But during my self imposed exodus from writing a strange thing happened. I started to get ideas and I would pick up my giant green notebook and the brown one and the purple one (you get the picture I have a lot of notebooks) and I would jot these ideas down. The ideas came because I had taken the pressure of myself. There are times when we just have to give ourselves a break. Taking a break is not failure, it’s just giving yourself room to breath and to collect your thoughts and to start again.
So, my Christmas gift to you is this. My most important writing tip. Take a break. Don’t feel guilty about it and instead of losing sight of your writing you will actually gain a different perspective. Believe me. It will be a good thing. Like going on holiday without actually checking that your passport is valid, packing a suitcase, going to the airport and actually going on holiday.
Well, enough of me. There is a tin of Quality Streets with my name on it and Clash of the Titans is on the telly and I am now off. Have a Merry, Merry Christmas and I will see you on the other side in 2016. x
So whilst I scrolled though my twitter timeline and procrastinated, I found myself asking the question ‘Is there really an original idea?’
Now, this wasn’t the first time that I have asked myself this question. After writing the first four chapters of my book, Key Positions, it took four complete strangers to read it and confirm that I was definitely not rewriting ‘The Departed’.
Despite the reassurances, the question still remained. Do we ever have an original idea? So, whilst I sat at my desk and pondered, I looked at my bookshelf and saw a book called ‘The Seven Basic Plots’ by Christopher Booker. In his intro he discussed the comparison between the 1970’s classic film ‘Jaws ‘ and the poem Beowulf. My first thought was Jaws and Beowulf? They’re two completely different things. One is about a sleepy seaside town being attacked by a shark and a man battling that shark. The other is about a village being attacked by a monster and a man battling…Right, Ok, maybe Booker is on to something.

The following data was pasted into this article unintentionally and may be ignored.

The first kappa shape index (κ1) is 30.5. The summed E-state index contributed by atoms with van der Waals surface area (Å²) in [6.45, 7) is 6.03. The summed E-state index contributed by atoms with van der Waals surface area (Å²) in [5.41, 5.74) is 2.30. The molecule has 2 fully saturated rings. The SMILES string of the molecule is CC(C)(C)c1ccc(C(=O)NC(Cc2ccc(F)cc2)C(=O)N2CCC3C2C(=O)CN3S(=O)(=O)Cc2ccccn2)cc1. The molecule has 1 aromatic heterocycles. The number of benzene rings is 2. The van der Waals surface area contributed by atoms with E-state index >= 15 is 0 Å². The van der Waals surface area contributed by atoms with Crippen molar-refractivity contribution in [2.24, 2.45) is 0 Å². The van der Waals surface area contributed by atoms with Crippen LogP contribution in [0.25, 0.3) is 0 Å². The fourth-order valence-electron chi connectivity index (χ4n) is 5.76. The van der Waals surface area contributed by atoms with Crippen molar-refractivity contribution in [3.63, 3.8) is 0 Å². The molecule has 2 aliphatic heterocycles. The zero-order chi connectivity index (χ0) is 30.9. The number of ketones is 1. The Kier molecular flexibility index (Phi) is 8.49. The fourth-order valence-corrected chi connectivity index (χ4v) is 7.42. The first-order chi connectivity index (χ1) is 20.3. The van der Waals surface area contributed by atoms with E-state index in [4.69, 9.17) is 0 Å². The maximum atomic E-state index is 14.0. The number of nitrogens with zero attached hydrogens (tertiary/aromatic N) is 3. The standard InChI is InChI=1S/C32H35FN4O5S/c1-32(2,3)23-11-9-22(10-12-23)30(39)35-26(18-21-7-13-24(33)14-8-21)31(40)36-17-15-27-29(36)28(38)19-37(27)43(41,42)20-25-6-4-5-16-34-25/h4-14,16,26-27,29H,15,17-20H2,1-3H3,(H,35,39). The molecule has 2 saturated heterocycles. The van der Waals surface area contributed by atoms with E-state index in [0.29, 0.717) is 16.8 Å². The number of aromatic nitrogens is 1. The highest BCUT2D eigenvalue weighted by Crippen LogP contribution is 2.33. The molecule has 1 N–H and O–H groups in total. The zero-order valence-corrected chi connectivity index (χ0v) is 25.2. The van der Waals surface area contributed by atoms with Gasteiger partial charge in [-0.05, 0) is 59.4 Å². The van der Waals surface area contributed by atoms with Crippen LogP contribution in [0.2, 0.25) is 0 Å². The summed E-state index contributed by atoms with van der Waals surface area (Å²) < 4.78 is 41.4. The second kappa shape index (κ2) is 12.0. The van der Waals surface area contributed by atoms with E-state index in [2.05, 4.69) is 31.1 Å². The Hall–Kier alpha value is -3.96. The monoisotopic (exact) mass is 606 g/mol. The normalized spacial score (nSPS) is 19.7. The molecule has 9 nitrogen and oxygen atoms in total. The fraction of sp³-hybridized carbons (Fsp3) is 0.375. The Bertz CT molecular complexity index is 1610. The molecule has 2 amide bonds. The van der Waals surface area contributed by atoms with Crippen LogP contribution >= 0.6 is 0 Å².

Not only did Booker point out that both plots were similar but that they were also telling the same story of man overcoming the monster. He then goes a little bit further and tells us that there are only seven basic plots.
Overcoming the Monster Rags to Riches The Quest Voyage and Reform Comedy Tragedy Rebirth
Great. Just seven plots. Seven plots that every writer has used. With only seven plots it then becomes blatantly obvious that we don’t have original ideas but as writers we have the ability to craft and create stories around these ideas. We sit at our desks and we plot, and we build our characters. We know how our characters think, what their fears are and whether they hate onions or not.
The book that I’m working on now started life as two books. Book number one was imaginatively called ‘The Brief’ and I came up with the idea whilst I was working on a Saturday morning, as a duty solicitor, at Highbury Corner Magistrates Court. I sat at the back of court, impatiently waiting for my case to be called on when I began to write a court scene. All I knew was that somewhere in this story a character would have to return to a world that they had left behind. Whereas the idea for the second book came after I read one line in a newspaper article more than 10 years ago.
But despite what I thought was a good idea, eight chapters into ‘The Brief’ I got stuck. My ‘original idea’ wasn’t going anywhere. My poor character, Nick, was sitting in his prison cell looking at me with his arms outstretched repeatedly asking ‘J T, what’s going on? What are you doing with me? You had a good idea – now what?’ The second book never got beyond that one line that I read in a newspaper 10 years ago. ‘The Bank of England’s printing works are based in Loughton, Essex’. Then lightening struck and the light bulb switched on. Why not combine the two ideas and ladies and gentlemen ‘KEY POSITIONS’ the novel was born.
No one has an original idea anymore and I’m not going to beat myself up about it. My skill as a writer is my ability to tell a story and I’ve already got an idea for another book. Where did I get the idea from I hear you ask. Well, last week the Amazon deliveryman knocked my door, gave me my parcel and asked if I would accept a parcel on behalf of my neighbour. I said yes and waited for my neighbour to pick it up. Now the plot may not be original. There might be a crime to solve and a murderer to pursue. My protagonist may ride the crest of fame but then have an epic fall of grace. There might be an unspeakable tragedy and lines will be crossed. Nothing really original but I will make sure that it’s a bloody good story. I might even throw in a shark.